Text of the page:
“The blood moon is upon us again.” It sounds like a tagline for the latest Castlevania sequel, but the reality is a tad less theatrical. EarthSky reports that on the night of July 27–28, sky watchers in the Eastern Hemisphere will be treated to the longest total lunar eclipse of the 21st century, hanging out for a stunning one hour and 43 minutes.
As we’ve come to expect whenever a blood moon arises, conspiracy theorists and fringe Christian evangelicals are heralding the event as a sign of the imminent apocalypse. Undeterred by previous predictions that didn’t pan out, these apocalypse prophets have taken to the tabloids, YouTube, and online forums to pronounce the fulfillment of prophecies that signal the end times are nigh.
Is the blood moon a sign of an end-times prophecy? No. Absolutely not.
But that doesn’t make for a very interesting article, does it? Instead, let’s see if we can’t find out why some people think it is.
By any other name
Before we get into the prophetic stuff, let’s quickly recap what exactly a blood moon is.
Typically, the moon reflects the sun’s light, but during a lunar eclipse, the moon’s orbit takes it through the Earth’s shadow. A total lunar eclipse occurs when this shadow completely covers the moon. Some sunlight still reaches the moon though, and since the Earth’s atmosphere filters out the blue, the light that reaches the moon has a ruddy hue.1 Hence the name.
As such, there’s nothing special about a blood moon. It’s simply a total lunar eclipse that’s been given a poetic nickname.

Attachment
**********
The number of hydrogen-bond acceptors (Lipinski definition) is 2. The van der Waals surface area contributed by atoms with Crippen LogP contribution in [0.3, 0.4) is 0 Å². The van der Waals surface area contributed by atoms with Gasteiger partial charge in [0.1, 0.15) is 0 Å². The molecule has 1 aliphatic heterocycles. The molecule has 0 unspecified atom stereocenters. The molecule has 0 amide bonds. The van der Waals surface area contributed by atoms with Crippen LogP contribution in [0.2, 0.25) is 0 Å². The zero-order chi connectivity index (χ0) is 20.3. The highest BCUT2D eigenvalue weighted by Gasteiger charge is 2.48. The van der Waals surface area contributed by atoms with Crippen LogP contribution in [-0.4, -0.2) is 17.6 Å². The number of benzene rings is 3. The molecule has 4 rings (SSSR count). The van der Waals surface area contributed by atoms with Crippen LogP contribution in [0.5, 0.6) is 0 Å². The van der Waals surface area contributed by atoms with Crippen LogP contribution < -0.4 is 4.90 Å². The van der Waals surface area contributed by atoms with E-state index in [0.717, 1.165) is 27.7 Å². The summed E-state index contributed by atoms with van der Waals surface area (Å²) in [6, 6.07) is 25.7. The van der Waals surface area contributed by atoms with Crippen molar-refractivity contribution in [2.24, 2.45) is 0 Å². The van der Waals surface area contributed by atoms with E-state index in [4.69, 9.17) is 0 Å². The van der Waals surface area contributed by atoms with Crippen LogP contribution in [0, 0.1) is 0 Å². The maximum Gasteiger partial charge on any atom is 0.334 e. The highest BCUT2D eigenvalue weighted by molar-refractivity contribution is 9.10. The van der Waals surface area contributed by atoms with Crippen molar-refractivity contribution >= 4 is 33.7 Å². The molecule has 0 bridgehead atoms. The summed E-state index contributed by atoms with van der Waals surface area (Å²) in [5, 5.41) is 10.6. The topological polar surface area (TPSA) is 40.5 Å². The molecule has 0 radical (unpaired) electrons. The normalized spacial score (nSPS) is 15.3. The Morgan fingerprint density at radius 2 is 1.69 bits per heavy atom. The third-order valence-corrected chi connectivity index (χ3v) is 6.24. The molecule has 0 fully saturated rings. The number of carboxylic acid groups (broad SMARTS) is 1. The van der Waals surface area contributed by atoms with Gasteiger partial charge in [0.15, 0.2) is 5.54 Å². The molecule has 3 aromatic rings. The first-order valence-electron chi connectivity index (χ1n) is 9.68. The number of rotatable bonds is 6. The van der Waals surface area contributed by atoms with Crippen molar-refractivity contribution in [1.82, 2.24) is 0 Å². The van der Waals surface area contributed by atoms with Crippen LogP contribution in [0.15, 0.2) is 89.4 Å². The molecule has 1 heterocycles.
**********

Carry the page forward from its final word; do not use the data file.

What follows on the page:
Although eclipses can be spectacular natural sights, they aren’t incredibly rare. NASA has calculated all of the lunar eclipsesEarth will experience in the 21st century, and it comes to a whopping 228 (85 total eclipses, 57 partial eclipses, and 86 penumbral eclipses).
In fact, we’ve already had one this year. On Jan. 31, 2018, the western United States was treated to a “super blue blood moon” — a name so stirring that NASA gave the event its own cinematic trailer.
Opening the sixth seal, film at 11
Many religions and folk traditions hold eclipses as the harbingers of divine change, not just in Christianity. Today’s version of the blood moon prophecy, however, gained traction back in 2014, when Mark Biltz and John Hagee released the books Blood Moons: Decoding the Imminent Heavenly Signs and Four Blood Moons: Something Is About to Change respectively.
Both men argued that the four blood moons occurring between April 15, 2014, and September 28, 2015, were significant because they formed a tetrad — that is, four total lunar eclipses with no partial eclipses in between and each separated by six lunar months — that fell on significant Jewish holidays.2 Citing scripture to support their ideas, the two men argued that these eclipses provided evidence for the fulfillment of prophecy and the coming of the end times.
Examples of scriptures linking blood moons to Tribulation are Joel 2:31, “The sun shall be turned into darkness, and the moon into blood, before the great and terrible day of the Lord come,” and Revelation 6:12, “And I beheld when he had opened the sixth seal, and, lo, there was a great earthquake; and the sun became black as sackcloth of hair, and the moon became as blood.”
Of course, September 28, 2015, came and went without any discernable incident. Since then, blood moon predictions seem to exist on a sliding scale. Each total solar eclipse is part of a tetrad, whether or not it legitimately is. Alternatively, it is linked to some other event that may be described in prophetic scripture, such as a natural disaster or the current political state.
To pick one representative example, Paul Begley, an Indiana pastor, declared on hisYouTube channel: